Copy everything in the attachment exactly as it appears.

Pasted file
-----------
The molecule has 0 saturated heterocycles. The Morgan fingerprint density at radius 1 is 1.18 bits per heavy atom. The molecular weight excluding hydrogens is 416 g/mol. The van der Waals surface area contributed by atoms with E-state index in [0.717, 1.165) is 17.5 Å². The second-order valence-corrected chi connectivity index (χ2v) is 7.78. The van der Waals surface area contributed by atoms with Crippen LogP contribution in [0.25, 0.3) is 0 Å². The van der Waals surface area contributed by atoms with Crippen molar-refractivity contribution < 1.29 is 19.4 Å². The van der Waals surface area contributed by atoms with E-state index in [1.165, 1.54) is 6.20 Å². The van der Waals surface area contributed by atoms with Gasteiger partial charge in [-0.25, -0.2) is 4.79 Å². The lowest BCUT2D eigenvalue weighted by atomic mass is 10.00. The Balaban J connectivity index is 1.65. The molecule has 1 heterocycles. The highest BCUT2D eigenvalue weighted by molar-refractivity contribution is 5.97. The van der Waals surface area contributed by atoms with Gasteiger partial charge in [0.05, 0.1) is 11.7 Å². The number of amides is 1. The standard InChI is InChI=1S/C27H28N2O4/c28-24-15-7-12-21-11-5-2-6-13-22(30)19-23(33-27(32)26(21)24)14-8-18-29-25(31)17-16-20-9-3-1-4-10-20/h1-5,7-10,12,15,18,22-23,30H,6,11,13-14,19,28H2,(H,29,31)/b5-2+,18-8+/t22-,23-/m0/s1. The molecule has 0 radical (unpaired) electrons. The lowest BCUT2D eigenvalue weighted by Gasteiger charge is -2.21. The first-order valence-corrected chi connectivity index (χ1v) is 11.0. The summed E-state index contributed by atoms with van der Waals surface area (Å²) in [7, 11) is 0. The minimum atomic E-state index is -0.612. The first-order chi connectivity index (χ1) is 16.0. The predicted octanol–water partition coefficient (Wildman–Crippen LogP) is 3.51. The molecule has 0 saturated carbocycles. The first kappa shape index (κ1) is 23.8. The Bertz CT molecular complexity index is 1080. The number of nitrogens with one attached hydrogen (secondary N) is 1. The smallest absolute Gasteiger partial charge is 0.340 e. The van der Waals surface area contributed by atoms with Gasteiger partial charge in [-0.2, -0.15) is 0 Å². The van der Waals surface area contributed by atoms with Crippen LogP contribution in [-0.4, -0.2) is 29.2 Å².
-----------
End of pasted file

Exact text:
The molecule has 0 saturated heterocycles. The Morgan fingerprint density at radius 1 is 1.18 bits per heavy atom. The molecular weight excluding hydrogens is 416 g/mol. The van der Waals surface area contributed by atoms with E-state index in [0.717, 1.165) is 17.5 Å². The second-order valence-corrected chi connectivity index (χ2v) is 7.78. The van der Waals surface area contributed by atoms with Crippen LogP contribution in [0.25, 0.3) is 0 Å². The van der Waals surface area contributed by atoms with Crippen molar-refractivity contribution < 1.29 is 19.4 Å². The van der Waals surface area contributed by atoms with E-state index in [1.165, 1.54) is 6.20 Å². The van der Waals surface area contributed by atoms with Gasteiger partial charge in [-0.25, -0.2) is 4.79 Å². The lowest BCUT2D eigenvalue weighted by atomic mass is 10.00. The Balaban J connectivity index is 1.65. The molecule has 1 heterocycles. The highest BCUT2D eigenvalue weighted by molar-refractivity contribution is 5.97. The van der Waals surface area contributed by atoms with Gasteiger partial charge in [0.05, 0.1) is 11.7 Å². The number of amides is 1. The standard InChI is InChI=1S/C27H28N2O4/c28-24-15-7-12-21-11-5-2-6-13-22(30)19-23(33-27(32)26(21)24)14-8-18-29-25(31)17-16-20-9-3-1-4-10-20/h1-5,7-10,12,15,18,22-23,30H,6,11,13-14,19,28H2,(H,29,31)/b5-2+,18-8+/t22-,23-/m0/s1. The molecule has 0 radical (unpaired) electrons. The lowest BCUT2D eigenvalue weighted by Gasteiger charge is -2.21. The first-order valence-corrected chi connectivity index (χ1v) is 11.0. The summed E-state index contributed by atoms with van der Waals surface area (Å²) in [7, 11) is 0. The minimum atomic E-state index is -0.612. The first-order chi connectivity index (χ1) is 16.0. The predicted octanol–water partition coefficient (Wildman–Crippen LogP) is 3.51. The molecule has 0 saturated carbocycles. The first kappa shape index (κ1) is 23.8. The Bertz CT molecular complexity index is 1080. The number of nitrogens with one attached hydrogen (secondary N) is 1. The smallest absolute Gasteiger partial charge is 0.340 e. The van der Waals surface area contributed by atoms with Gasteiger partial charge in [-0.2, -0.15) is 0 Å². The van der Waals surface area contributed by atoms with Crippen LogP contribution in [-0.4, -0.2) is 29.2 Å².